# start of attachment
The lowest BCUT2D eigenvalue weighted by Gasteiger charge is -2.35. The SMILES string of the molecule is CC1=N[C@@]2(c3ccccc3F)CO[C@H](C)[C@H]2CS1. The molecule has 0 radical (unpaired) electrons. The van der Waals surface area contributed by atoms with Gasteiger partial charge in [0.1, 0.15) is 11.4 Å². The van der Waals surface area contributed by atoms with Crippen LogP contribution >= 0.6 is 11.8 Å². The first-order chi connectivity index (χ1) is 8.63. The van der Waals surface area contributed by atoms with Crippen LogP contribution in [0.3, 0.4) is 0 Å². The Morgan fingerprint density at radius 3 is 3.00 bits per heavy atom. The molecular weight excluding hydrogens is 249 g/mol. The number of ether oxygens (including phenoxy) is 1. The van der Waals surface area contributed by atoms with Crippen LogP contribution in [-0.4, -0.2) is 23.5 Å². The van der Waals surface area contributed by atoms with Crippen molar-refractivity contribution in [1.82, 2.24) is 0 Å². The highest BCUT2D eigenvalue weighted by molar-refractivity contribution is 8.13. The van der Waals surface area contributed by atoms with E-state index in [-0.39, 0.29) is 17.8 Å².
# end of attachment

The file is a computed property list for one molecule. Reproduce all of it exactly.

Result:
The lowest BCUT2D eigenvalue weighted by Gasteiger charge is -2.35. The SMILES string of the molecule is CC1=N[C@@]2(c3ccccc3F)CO[C@H](C)[C@H]2CS1. The molecule has 0 radical (unpaired) electrons. The van der Waals surface area contributed by atoms with Gasteiger partial charge in [0.1, 0.15) is 11.4 Å². The van der Waals surface area contributed by atoms with Crippen LogP contribution >= 0.6 is 11.8 Å². The first-order chi connectivity index (χ1) is 8.63. The van der Waals surface area contributed by atoms with Crippen LogP contribution in [0.3, 0.4) is 0 Å². The Morgan fingerprint density at radius 3 is 3.00 bits per heavy atom. The molecular weight excluding hydrogens is 249 g/mol. The number of ether oxygens (including phenoxy) is 1. The van der Waals surface area contributed by atoms with Crippen LogP contribution in [-0.4, -0.2) is 23.5 Å². The van der Waals surface area contributed by atoms with Crippen molar-refractivity contribution in [1.82, 2.24) is 0 Å². The highest BCUT2D eigenvalue weighted by molar-refractivity contribution is 8.13. The van der Waals surface area contributed by atoms with E-state index in [-0.39, 0.29) is 17.8 Å².